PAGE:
one promiment finding in Behaviorial Finance is that individuals employ hyperbolic discounting. But Nobel Laureate co-founder of the programme Daniel Kahneman announced his skepticism of investors beating the market: "They're [investors] just not going to do it [beat the market]. Consequently. In a 2008 report he identified complexity and herd behavior as central to the global financial crisis of 2008. since to do so requires the use of a measuring stick against which abnormal returns are compared ." which collects their research papers on the topic up to that time. Any test of this proposition faces the joint hypothesis problem.[29] Behavioral psychology approaches to stock market trading are among some of the more promising alternatives to EMH (and some investment strategies seek to exploit exactly such inefficiencies). but one has no way of knowing which is the case. Any manifestation of hyperbolic discounting in the pricing of these obligations would invite arbitrage thereby quickly eliminating any vestige of individual biases.[citation needed] A key work on random walk was done in the late 1980s by Profs. It is palpably true that bonds. Richard Thaler has started a fund based on his research on cognitive biases. exhibit considerable serial correlation (price trends). where it is impossible to ever test for market efficiency.one cannot know if the market is efficient if one does not know if a model correctly stipulates the required rate of return. nor ever has. Additionally the concept of liquidity is a critical component to capturing "inefficiencies" in tests for abnormal returns. behaviorial psychologists and mutual fund managers are drawn from the human population and are therefore subject to the biases that behavioralists showcase. the price signals in markets are far less subject to individual biases highlighted by the Behavioral Finance programme. non-random walk. annuities and other similar financial instruments subject to competitive market forces do not.[31] Further empirical work has highlighted the impact transaction costs have on the concept of market efficiency. Their paper took almost two years to be accepted by academia and in 1999 they published "A Non-random Walk Down Wall St. mortgages. . Andrew Lo and Craig MacKinlay. and evidence of manipulation. For example. derivative securities and other hedging strategies assuage if not eliminate potential mispricings from the severe risk-intolerance (loss aversion) of individuals underscored by behavioral finance. a situation arises where either the asset pricing model is incorrect or the market is inefficient. economists."[30] Indeed defenders of EMH maintain that Behavioral Finance strengthens the case for EMH in that BF highlights biases in individuals and committees and not competitive markets. diversification. It's just not going to happen. By contrast. they effectively argue that a random walk does not exist. Similarly. with much evidence suggesting that any anomalies pertaining to market inefficiencies are the result of a cost benefit analysis made by those willing to incur the cost of acquiring the valuable information in order to trade on it.unlike markets in United States. On the other hand.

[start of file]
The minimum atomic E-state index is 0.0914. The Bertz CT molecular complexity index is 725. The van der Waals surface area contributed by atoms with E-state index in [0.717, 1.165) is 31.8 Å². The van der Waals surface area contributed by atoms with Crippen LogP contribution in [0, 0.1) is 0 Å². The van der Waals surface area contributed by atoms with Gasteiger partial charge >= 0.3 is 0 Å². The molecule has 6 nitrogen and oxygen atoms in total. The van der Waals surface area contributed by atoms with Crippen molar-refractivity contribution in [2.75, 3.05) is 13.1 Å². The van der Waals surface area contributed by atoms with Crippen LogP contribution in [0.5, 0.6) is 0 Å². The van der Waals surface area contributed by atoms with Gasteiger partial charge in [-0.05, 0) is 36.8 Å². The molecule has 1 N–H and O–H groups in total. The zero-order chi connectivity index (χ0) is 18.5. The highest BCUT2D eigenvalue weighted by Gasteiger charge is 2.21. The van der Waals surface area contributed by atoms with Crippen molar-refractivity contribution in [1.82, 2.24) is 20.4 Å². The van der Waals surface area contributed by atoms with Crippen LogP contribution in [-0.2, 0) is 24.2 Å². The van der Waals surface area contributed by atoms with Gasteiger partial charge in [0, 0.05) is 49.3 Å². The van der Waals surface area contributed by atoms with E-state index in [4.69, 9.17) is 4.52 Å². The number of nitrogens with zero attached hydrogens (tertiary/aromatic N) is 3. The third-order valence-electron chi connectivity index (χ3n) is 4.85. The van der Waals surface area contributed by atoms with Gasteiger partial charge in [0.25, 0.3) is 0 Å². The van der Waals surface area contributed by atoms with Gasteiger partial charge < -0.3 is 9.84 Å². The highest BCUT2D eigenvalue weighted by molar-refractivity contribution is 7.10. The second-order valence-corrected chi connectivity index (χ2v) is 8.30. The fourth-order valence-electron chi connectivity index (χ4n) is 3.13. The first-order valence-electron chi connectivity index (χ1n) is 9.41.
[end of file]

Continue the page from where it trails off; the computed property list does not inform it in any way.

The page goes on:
"[3] At the International Organization of Securities Commissions annual conference. said that the hypothesis held up well during the crisis and that the markets were a casualty of the recession.[2] Noted financial journalist Roger Lowenstein blasted the theory.the self healing powers . dismissed the hypothesis as being a useless way to examine how markets function in reality. claiming that belief in the hypothesis caused financial leaders to have a "chronic underestimation of the dangers of asset bubbles breaking". not the cause of it. was less extreme in his criticism.[33] [edit] Recent financial crisis The recent global financial crisis has led to renewed scrutiny and criticism of the hypothesis. such as Fama himself. Paul McCulley. and innovator in the field of Law and Economics."[36] Others. Martin Wolf.[35] The financial crisis has led Richard Posner.Economists Matthew Bishop and Michael Green claim that full acceptance of the hypothesis goes against the thinking of Adam Smith and John Maynard Keynes. to back away from the hypothesis and express some degree of belief in Keynesian economics. THREE VERSIONS OF THE EFFICIENT MARKETS HYPOTHESIS The efficient markets hypothesis predicts that market prices should incorporate all available information at any point in time. however. who both believed irrational behavior had a real impact on the markets. Posner accused some of his 'Chicago School' colleagues of being "asleep at the switch". There are. saying that "the movement to deregulate the financial industry went too far by exaggerating the resilience . but was "seriously flawed" in its neglect of human nature.[32] Warren Buffet has also argued against EMH.[34] Market strategist Jeremy Grantham has stated flatly that the EMH is responsible for the current financial crisis. University of Chicago law professor. different kinds of .of laissez-faire capitalism. the chief economics commentator for the Financial Times. declaring "The upside of the current Great Recession is that it could drive a stake through the heart of the academic nostrum known as the efficient-market hypothesis. saying that the hypothesis had not failed. the hypothesis took center stage. held in June 2009. saying the preponderance of value investors among the world's best money managers rebuts the claim of EMH proponents that luck is the reason some investors appear more successful than others. a prominent judge. managing director of PIMCO.